Samuel A. Stouffer
|Died||August 24, 1960(aged 60)|
|Alma mater||University of Chicago|
|Doctoral advisor||Herbert Blumer|
Samuel Andrew Stouffer (June 6, 1900 – August 24, 1960) was a prominent American sociologist and developer of survey research techniques. Stouffer spent much of his career attempting to answer the fundamental question: How does one measure an attitude?
Stouffer served as a professor of sociology at both the University of Chicago and Harvard University, and also directed the Laboratory of Social Relations at Harvard.
Born in Sac City, Iowa, Stouffer received a Bachelor of Arts at Morningside College, Sioux City in 1921, then went on to earn a Master of Arts in English at Harvard University in 1923. He returned to Sac City in 1923 to manage and edit his father's newspaper, the Sac Sun, until 1926 when he sold it and started his doctoral studies. During that time, he married Ruth McBurney in 1924, with whom he would have three children. Stouffer earned his PhD in sociology in 1930 at the University of Chicago. His dissertation was “An Experimental Comparison of Statistical and Case-History Methods of Attitude Research,” supervised by Herbert Blumer. He then served as a professor of sociology, statistics, and social statistics at universities such as the University of Chicago, the University of London, and the University of Wisconsin–Madison.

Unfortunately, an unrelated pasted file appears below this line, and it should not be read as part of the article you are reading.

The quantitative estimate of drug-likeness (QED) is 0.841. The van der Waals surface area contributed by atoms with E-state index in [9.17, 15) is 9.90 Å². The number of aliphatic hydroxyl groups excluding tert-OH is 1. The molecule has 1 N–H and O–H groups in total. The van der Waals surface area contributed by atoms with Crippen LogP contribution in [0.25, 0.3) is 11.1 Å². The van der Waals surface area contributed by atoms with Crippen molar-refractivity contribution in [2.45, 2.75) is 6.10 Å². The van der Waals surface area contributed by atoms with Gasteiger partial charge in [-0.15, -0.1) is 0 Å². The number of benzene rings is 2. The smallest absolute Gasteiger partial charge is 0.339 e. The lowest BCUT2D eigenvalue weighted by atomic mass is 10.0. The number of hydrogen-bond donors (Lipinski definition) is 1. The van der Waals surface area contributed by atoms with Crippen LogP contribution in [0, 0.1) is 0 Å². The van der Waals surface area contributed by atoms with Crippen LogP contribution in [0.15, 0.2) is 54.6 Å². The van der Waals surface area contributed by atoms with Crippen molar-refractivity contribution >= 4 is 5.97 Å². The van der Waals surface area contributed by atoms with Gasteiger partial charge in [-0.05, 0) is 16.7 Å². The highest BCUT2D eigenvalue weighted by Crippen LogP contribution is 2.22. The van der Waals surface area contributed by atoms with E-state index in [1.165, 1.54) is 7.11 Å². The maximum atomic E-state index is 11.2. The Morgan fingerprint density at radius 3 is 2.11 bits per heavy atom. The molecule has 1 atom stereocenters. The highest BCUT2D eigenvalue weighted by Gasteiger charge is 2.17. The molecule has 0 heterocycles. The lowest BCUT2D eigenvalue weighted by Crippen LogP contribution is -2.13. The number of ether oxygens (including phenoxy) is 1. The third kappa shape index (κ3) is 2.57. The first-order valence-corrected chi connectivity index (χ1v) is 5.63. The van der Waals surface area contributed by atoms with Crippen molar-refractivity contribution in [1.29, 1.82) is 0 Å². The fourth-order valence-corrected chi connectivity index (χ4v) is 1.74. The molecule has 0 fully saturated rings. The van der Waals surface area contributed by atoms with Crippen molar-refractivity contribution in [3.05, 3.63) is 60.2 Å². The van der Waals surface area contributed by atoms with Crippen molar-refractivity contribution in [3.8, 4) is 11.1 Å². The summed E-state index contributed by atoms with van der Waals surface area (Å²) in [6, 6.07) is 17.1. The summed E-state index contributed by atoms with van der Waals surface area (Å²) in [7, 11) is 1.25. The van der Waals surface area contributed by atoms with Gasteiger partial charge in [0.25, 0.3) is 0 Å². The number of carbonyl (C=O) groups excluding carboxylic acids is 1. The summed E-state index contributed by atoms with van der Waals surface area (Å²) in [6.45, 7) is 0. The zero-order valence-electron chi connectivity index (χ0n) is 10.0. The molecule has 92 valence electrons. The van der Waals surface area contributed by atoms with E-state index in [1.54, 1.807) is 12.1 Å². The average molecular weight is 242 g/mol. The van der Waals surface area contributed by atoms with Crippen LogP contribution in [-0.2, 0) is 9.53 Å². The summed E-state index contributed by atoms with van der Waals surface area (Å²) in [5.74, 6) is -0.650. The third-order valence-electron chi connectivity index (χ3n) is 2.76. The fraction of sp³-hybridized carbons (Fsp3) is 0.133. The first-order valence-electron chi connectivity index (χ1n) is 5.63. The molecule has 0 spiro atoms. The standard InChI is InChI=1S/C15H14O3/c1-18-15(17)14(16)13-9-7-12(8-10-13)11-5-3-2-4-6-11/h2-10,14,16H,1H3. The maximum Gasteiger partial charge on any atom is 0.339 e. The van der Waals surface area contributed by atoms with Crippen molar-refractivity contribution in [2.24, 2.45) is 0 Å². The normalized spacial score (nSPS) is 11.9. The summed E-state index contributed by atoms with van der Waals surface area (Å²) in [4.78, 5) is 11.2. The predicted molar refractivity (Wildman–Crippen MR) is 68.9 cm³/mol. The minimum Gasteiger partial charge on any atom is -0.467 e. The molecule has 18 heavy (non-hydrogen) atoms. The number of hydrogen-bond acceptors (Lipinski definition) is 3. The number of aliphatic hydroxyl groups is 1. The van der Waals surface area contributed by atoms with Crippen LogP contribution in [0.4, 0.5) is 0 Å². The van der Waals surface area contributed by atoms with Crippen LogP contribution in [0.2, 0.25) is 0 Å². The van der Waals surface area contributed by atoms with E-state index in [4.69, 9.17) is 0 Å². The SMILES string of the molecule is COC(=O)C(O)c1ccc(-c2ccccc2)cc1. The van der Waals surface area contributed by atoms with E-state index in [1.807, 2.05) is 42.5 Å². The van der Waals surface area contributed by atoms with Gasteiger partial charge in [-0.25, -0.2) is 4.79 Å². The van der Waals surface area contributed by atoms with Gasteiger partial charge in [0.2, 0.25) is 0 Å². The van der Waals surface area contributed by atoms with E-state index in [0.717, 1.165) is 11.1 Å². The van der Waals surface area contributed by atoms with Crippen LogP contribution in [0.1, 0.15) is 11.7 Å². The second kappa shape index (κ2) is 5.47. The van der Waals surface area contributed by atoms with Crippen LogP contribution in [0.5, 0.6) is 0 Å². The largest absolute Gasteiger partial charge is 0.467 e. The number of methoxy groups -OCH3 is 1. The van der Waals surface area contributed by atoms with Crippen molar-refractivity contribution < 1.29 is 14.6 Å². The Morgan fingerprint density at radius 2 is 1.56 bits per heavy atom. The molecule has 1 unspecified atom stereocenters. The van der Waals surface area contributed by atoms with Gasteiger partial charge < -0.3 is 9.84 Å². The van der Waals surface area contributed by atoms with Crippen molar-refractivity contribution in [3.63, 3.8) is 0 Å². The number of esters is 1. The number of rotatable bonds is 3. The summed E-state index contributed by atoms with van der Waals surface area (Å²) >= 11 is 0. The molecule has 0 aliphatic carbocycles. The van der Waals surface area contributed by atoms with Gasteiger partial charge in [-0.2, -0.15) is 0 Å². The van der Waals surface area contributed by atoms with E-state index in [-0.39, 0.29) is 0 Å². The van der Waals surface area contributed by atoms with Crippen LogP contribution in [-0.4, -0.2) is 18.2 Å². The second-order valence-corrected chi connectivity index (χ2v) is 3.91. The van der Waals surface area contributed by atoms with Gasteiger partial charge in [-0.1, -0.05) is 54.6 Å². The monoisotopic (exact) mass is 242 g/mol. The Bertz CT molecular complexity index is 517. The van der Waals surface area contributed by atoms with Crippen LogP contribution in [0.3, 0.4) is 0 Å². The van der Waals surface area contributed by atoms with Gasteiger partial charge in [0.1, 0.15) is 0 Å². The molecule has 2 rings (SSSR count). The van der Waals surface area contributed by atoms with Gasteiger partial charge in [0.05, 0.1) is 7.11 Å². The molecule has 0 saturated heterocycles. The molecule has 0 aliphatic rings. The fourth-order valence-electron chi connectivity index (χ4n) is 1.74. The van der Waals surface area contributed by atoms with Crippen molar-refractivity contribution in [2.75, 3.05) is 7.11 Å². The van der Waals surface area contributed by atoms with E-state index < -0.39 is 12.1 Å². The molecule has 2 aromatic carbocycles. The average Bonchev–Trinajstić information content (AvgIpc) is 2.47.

(Princeton University Press, 1949).
Stouffer and a distinguished team of social scientists working for the War Department surveyed over a half million American soldiers during World War II using interviews, over two hundred questionnaires, and other techniques to determine their attitudes on everything from racial integration to their officers’ performance. Their answers, almost always complex and often also counterintuitive, reveal individuals both defining and defined by their society and their primary groups. Stouffer’s work in World War II led to the Expert and Combat Infantryman Badges, revision of pay scales, the demobilization point system, and influenced what appeared in Yank, the Army Weekly, Stars & Stripes, and Frank Capra’s “Why We Fight” propaganda films. Additionally, it was Stouffer and his colleagues who during their research for The American Soldier developed the important sociological concept of “relative deprivation”, which roughly stated is the idea that one determines his status based on comparison with others.